Las Vegas Sands and its Macau-subsidiary Sands China stand ready to invest another US$5 billion to US$10 billion into Macau should the government incorporate further capital expectations into its license retendering.
Speaking for the first time as LVS Chairman and CEO on the company’s 4Q20 earnings call on Thursday morning (Macau time), long-time executive Rob Goldstein addressed a series of questions over the company’s future investment plans following recent rumors it may be considering selling off some of its Las Vegas assets.
While such a sale is not currently top of mind, LVS will consider such a move if it enables more lucrative investment opportunities in its key markets of Macau and Singapore, Goldstein said. Notably, he added that the company expects a requirement for further investment into Macau in the future with an additional US$5 billion to US$10 billion already pegged for the Chinese casino hub.
“I believe when Macau makes its decision (on retendering) there will be a requirement to invest further in Macau,” he said. “That’s how Sheldon [Adelson] felt, that we would invest another US$5 billion to US$10 billion.
“When the Macanese government makes its decision I think we will continue upon a rather solid capital investment which I know is how Sheldon felt, to grab that opportunity with both hands.
“There is just no place like Macau [and] we’re not done in Macau. We’re going to be there for many more years.
“When all this goes away, I bet one thing that will happen is the Macau government is going to necessitate that licensees make investments in Macau and we want to be there and be ready.”
Noting that LVS is already in the midst of a US$3.3 billion expansion of its Marina Bay Sands property in Singapore, Goldstein observed, “These are not small investments, they are in the billions of dollars, so we have to be prepared for outside investments in our best markets, which are Macau and Singapore for crazy growth.”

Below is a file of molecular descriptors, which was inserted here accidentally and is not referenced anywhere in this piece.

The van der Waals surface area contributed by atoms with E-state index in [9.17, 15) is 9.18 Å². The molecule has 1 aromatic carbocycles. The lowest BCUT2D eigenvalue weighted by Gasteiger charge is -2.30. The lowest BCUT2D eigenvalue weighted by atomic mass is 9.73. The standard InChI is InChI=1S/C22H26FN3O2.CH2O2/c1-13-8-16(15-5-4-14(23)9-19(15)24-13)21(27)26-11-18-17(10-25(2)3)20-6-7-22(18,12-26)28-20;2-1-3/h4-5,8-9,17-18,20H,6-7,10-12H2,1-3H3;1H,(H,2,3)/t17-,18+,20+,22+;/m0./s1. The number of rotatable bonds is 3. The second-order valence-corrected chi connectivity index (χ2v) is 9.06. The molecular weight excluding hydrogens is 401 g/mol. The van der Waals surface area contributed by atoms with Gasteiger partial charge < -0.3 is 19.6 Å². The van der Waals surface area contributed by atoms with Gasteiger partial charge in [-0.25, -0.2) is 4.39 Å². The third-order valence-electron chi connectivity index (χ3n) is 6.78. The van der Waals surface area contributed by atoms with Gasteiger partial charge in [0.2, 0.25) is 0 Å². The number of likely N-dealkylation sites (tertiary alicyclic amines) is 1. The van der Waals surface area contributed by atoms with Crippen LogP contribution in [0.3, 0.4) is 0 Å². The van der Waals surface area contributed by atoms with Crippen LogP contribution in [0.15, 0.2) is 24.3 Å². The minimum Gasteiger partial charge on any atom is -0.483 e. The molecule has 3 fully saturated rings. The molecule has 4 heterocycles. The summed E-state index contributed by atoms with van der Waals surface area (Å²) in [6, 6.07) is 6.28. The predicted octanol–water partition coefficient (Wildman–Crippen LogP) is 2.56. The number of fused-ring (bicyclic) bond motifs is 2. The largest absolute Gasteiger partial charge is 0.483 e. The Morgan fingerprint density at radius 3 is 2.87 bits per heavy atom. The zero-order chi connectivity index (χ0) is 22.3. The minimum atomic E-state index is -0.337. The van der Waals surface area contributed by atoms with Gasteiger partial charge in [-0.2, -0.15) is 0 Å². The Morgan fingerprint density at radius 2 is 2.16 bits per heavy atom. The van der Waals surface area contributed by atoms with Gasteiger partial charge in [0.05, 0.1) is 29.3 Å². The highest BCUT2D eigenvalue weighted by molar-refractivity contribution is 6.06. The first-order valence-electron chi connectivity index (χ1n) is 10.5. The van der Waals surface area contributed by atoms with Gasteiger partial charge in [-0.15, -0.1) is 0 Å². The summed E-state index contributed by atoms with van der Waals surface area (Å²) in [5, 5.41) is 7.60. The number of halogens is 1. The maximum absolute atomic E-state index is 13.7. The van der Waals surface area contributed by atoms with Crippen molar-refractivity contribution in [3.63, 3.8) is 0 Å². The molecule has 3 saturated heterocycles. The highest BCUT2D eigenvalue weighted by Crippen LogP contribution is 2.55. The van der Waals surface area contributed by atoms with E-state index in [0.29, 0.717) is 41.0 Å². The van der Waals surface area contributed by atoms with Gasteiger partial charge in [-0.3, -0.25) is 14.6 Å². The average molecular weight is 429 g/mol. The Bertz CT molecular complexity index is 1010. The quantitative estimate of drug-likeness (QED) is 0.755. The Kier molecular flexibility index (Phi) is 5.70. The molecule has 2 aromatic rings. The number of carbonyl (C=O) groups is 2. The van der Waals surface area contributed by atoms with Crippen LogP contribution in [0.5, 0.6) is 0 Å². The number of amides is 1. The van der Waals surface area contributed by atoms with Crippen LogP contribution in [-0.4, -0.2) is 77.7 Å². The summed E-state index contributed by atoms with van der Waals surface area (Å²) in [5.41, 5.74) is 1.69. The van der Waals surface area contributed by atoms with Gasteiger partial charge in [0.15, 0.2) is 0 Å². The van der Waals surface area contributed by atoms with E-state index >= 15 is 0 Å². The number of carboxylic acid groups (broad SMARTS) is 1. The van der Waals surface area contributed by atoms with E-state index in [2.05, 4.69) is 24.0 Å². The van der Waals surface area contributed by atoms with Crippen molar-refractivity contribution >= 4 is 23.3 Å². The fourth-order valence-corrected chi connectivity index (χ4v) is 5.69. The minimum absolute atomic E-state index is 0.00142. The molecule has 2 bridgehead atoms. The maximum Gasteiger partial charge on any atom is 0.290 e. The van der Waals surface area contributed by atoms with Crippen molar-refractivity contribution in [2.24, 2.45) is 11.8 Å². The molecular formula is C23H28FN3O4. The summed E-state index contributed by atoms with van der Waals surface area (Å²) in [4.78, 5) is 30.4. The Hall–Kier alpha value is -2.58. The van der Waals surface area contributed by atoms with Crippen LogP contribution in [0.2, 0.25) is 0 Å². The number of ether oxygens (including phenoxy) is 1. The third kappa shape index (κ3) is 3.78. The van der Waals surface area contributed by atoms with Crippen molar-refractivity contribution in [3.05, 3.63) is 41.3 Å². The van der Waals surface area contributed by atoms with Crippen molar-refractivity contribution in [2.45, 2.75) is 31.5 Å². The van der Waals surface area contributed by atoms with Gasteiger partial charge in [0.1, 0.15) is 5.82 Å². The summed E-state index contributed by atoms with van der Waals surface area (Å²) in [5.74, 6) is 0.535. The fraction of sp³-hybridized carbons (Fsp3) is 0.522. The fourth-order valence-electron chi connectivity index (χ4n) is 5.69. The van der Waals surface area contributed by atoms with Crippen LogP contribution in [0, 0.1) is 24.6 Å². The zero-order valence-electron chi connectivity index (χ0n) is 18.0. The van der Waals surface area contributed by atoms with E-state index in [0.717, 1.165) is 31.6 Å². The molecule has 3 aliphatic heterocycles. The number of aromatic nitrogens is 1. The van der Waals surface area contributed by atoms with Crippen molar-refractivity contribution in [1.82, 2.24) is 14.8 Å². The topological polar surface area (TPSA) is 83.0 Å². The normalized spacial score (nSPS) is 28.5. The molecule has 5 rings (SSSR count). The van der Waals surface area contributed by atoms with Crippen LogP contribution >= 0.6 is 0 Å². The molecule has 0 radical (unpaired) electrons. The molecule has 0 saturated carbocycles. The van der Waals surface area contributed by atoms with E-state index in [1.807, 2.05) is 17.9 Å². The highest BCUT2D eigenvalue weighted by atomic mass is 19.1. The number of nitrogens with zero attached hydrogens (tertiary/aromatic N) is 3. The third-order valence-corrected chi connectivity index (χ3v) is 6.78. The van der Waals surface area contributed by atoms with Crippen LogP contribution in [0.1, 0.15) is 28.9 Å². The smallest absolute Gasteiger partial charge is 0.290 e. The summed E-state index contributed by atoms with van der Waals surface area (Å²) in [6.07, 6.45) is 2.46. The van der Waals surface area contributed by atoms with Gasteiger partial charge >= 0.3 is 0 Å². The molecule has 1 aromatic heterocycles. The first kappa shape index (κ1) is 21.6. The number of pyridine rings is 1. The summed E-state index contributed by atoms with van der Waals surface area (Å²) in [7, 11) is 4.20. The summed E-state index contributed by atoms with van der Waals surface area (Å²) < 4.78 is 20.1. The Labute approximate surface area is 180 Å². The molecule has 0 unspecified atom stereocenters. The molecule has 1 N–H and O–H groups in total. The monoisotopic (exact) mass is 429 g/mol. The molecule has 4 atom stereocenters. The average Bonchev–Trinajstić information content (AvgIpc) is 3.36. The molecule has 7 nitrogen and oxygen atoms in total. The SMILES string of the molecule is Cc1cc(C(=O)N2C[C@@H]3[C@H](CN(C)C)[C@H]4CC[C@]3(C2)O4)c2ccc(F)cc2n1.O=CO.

Just weeks after the passing of Adelson following a lengthy battle with non-Hodgkin’s Lymphoma, Goldstein also confirmed the company was exploring opportunities to move into the US online gaming space – rejecting suggestions that Adelson was outright opposed to such a move. Adelson’s objections, he said, were simply around whether technology could ensure the proper safeguards were in place around under-age or problem gambling concerns.
Asked if he had any specific thoughts himself on online gaming, Goldstein said, “I have very strong thoughts about that but I don’t want to talk about them at this time.
“We are exploring it and if we have something concrete to say we will tell you. Right now it’s simply exploratory in the same we explore lots of things over time.
“I saw something about the possibility of an IR in Thailand and we’re exploring that as well. Everything is up for grabs and as a company our balance sheet enables us to have a very curious appetite to grow.”
Aside from growth opportunities in Asia and the digital space, Goldstein pointed to the potential for a land-based property in New York as a key focus for the company domestically in the coming years.